Monday, June 17, 2024

One-Third of Montana Municipalities to Review Local Governments After Primary Vote


HELENA, Mont. (AP) — Over the next two years, dozens of cities and counties across Montana will review their local governments as called for by a voter initiative in Tuesday’s primary elections.

Once a decade, Montana’s Constitution offers voters the chance to study and potentially change the structure of local governments. The measure appeared on primary ballots across all counties and incorporated cities or towns in the state.

Voters in 12 counties and 42 cities and towns approved local government reviews on Tuesday. That’s about one-third of incorporated municipalities in the state and one-fifth of counties. Dan Clark, director of the Local Government Center at Montana State University, said that these results are higher than the previous vote in 2014. But historically, Montanans have shown more support for the reviews.

“We weren’t sure what to expect,” Clark said. “We figured there would be more engagement in this process than the previous cycle. We did get more, but not a whole lot more.”

In 1974, for example, all 56 counties and 128 municipalities approved local government review options. It was the first time voters had this opportunity after the 1972 Constitutional Convention. In 2014, the last time this was offered to voters, 11 counties and 39 municipalities underwent reviews.

The vote on Tuesday doesn’t immediately alter city councils, county boards or other institutions. Rather, it kicks off a process to assemble a study commission that will spend nearly two years taking feedback and proposing changes that will go before voters again in 2026. The changes can be big or small related to the election and powers of local government.

Reviews passed both in population centers and far-flung Montana towns in nearly all corners. Lodge Grass had one of the highest approval percentages with 88 percent voting in favor of the review — though just 24 votes were cast. Gallatin and Butte-Silver Bow are the largest counties by population to pass reviews.

Bozeman will be the site of one such review after voters passed the initiative on Tuesday with 68 percent of the vote. A grassroots effort called Represent Bozeman, led by Bozeman Tenants United, is hoping to establish ward elections for city commissioners through this process.

Organizer Emily LaShelle said securing Tuesday’s vote was just phase one. She says the group hopes to vet potential study commission members, make endorsements and get involved in the process through the 2026 conclusion. She said the group has found a wide base of support.

“One thing I will say is that this campaign has been just delightfully unifying in Bozeman,” LaShelle said. “I think there are groups who we really disagree with on some things who wanted this vote to pass and wanted similar things from the city charter.”

Gallatin County and West Yellowstone will also undergo their own reviews.

After Tuesday’s vote, the town of Scobey will proceed with a local government review. Mayor Morgan Lekvold said there had been some chatter about passing a review, and the challenge for the town will be finding participants.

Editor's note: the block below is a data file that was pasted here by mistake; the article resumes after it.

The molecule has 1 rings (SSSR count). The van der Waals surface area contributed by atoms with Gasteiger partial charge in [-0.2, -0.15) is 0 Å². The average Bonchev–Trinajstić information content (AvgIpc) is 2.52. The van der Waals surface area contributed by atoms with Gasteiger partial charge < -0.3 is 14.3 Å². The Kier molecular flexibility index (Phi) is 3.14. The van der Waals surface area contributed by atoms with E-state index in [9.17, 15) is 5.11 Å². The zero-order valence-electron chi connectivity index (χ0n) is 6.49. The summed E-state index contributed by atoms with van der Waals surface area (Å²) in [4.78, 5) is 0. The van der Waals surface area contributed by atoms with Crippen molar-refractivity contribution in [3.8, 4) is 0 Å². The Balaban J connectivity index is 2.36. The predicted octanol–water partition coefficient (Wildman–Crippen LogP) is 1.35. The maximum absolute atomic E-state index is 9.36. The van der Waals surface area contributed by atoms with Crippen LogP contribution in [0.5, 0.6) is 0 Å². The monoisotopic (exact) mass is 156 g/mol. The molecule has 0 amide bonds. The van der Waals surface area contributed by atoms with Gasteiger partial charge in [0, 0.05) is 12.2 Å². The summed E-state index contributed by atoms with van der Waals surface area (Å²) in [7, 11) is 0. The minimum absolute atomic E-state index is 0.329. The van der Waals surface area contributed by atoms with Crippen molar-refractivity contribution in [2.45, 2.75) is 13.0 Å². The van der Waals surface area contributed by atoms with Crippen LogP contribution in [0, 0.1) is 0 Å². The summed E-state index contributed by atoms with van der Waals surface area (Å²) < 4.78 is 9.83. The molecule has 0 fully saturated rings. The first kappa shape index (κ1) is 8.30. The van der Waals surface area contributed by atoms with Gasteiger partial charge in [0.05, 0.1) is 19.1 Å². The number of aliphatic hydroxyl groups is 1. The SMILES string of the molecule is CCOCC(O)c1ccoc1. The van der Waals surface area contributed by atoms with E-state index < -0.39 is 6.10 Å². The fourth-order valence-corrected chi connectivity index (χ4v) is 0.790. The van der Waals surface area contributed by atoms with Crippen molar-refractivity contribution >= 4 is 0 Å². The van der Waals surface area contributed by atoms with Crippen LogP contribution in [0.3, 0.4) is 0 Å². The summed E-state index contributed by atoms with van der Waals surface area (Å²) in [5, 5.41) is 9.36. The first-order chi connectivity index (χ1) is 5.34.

“We’ve been talking about this for a year here locally,” he said. “Our biggest concern is finding enough able-bodied people. We’re really looking for four, five or six for the city and then four or five for the county.”

Daniels County, where Scobey is located, also passed a local government review.

Lekvold said the review may likely focus on efficiencies between Scobey and Daniels County resources. With two-thirds of the county’s small population located in Scobey, residents each bear a lot of public costs.

“We have 1,500 people in the county paying for a lot of things,” Lekvold said. “We’re trying to build a new hospital here in Scobey without raising county taxes.”

Potential study commission members, who must be residents of the town or county, have until Aug. 12 to file for the nonpartisan position. State law says the commission must have an odd number of members not less than three.

Study commission elections take place on Nov. 5 alongside the rest of the general election.

This story was originally published by Montana Free Press and distributed through a partnership with The Associated Press.

Copyright 2024 The Associated Press. All rights reserved. This material may not be published, broadcast, rewritten or redistributed.

Photos You Should See – May 2024

A voter fills out a ballot paper during general elections in Nkandla, Kwazulu Natal, South Africa, Wednesday May 29, 2024. South Africans are voting in an election seen as their country's most important in 30 years, and one that could put them in unknown territory in the short history of their democracy, the three-decade dominance of the African National Congress party being the target of a new generation of discontent in a country of 62 million people — half of whom are estimated to be living in poverty. (AP Photo/Emilio Morenatti)



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